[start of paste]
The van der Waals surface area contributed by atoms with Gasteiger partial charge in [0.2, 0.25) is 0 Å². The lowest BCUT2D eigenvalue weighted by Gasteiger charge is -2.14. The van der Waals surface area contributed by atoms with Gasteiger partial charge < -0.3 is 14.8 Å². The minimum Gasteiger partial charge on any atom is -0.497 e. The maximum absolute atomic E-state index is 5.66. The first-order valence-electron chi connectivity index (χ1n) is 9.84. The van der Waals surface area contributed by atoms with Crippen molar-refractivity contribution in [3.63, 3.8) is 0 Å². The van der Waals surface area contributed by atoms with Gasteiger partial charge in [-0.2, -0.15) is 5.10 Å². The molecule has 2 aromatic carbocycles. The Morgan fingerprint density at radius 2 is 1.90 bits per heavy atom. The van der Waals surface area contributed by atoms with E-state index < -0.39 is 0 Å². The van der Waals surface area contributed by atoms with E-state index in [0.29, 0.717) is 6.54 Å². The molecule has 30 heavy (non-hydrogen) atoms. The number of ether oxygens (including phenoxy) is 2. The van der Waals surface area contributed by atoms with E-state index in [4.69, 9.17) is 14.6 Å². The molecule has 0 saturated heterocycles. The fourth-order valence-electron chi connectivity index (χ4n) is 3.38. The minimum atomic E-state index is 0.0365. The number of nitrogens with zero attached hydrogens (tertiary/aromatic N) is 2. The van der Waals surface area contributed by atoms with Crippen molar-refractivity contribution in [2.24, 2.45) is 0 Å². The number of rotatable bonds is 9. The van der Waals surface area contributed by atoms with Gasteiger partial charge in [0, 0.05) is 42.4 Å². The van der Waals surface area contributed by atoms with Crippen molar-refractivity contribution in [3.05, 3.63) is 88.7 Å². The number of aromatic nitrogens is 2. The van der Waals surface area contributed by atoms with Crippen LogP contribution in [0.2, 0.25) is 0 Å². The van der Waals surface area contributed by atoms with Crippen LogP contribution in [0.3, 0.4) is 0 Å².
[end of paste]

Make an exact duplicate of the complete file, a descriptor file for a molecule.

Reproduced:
The van der Waals surface area contributed by atoms with Gasteiger partial charge in [0.2, 0.25) is 0 Å². The lowest BCUT2D eigenvalue weighted by Gasteiger charge is -2.14. The van der Waals surface area contributed by atoms with Gasteiger partial charge < -0.3 is 14.8 Å². The minimum Gasteiger partial charge on any atom is -0.497 e. The maximum absolute atomic E-state index is 5.66. The first-order valence-electron chi connectivity index (χ1n) is 9.84. The van der Waals surface area contributed by atoms with Crippen molar-refractivity contribution in [3.63, 3.8) is 0 Å². The van der Waals surface area contributed by atoms with Gasteiger partial charge in [-0.2, -0.15) is 5.10 Å². The molecule has 2 aromatic carbocycles. The Morgan fingerprint density at radius 2 is 1.90 bits per heavy atom. The van der Waals surface area contributed by atoms with E-state index < -0.39 is 0 Å². The van der Waals surface area contributed by atoms with E-state index in [0.29, 0.717) is 6.54 Å². The molecule has 30 heavy (non-hydrogen) atoms. The number of ether oxygens (including phenoxy) is 2. The van der Waals surface area contributed by atoms with E-state index in [4.69, 9.17) is 14.6 Å². The molecule has 0 saturated heterocycles. The fourth-order valence-electron chi connectivity index (χ4n) is 3.38. The minimum atomic E-state index is 0.0365. The number of nitrogens with zero attached hydrogens (tertiary/aromatic N) is 2. The van der Waals surface area contributed by atoms with Crippen molar-refractivity contribution in [2.24, 2.45) is 0 Å². The number of rotatable bonds is 9. The van der Waals surface area contributed by atoms with Gasteiger partial charge in [0, 0.05) is 42.4 Å². The van der Waals surface area contributed by atoms with Crippen molar-refractivity contribution in [3.05, 3.63) is 88.7 Å². The number of aromatic nitrogens is 2. The van der Waals surface area contributed by atoms with Crippen LogP contribution in [0.2, 0.25) is 0 Å². The van der Waals surface area contributed by atoms with Crippen LogP contribution in [0.3, 0.4) is 0 Å².